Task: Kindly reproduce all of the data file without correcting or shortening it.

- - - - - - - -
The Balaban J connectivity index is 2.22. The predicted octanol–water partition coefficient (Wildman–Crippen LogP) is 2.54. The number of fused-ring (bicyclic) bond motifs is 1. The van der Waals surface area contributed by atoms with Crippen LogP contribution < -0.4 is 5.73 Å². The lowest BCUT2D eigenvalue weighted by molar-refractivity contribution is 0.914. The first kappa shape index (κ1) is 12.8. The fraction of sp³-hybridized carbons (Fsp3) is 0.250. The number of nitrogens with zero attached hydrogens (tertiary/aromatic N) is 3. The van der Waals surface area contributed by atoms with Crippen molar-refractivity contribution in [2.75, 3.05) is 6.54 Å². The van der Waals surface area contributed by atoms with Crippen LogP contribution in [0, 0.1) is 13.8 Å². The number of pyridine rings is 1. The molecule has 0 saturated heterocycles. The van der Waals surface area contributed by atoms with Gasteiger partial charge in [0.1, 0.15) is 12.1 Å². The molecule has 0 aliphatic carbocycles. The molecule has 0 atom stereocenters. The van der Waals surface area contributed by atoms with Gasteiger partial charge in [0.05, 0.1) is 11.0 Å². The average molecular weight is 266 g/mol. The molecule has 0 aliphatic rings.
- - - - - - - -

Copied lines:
The Balaban J connectivity index is 2.22. The predicted octanol–water partition coefficient (Wildman–Crippen LogP) is 2.54. The number of fused-ring (bicyclic) bond motifs is 1. The van der Waals surface area contributed by atoms with Crippen LogP contribution < -0.4 is 5.73 Å². The lowest BCUT2D eigenvalue weighted by molar-refractivity contribution is 0.914. The first kappa shape index (κ1) is 12.8. The fraction of sp³-hybridized carbons (Fsp3) is 0.250. The number of nitrogens with zero attached hydrogens (tertiary/aromatic N) is 3. The van der Waals surface area contributed by atoms with Crippen molar-refractivity contribution in [2.75, 3.05) is 6.54 Å². The van der Waals surface area contributed by atoms with Crippen LogP contribution in [0, 0.1) is 13.8 Å². The number of pyridine rings is 1. The molecule has 0 saturated heterocycles. The van der Waals surface area contributed by atoms with Gasteiger partial charge in [0.1, 0.15) is 12.1 Å². The molecule has 0 aliphatic carbocycles. The molecule has 0 atom stereocenters. The van der Waals surface area contributed by atoms with Gasteiger partial charge in [0.05, 0.1) is 11.0 Å². The average molecular weight is 266 g/mol. The molecule has 0 aliphatic rings.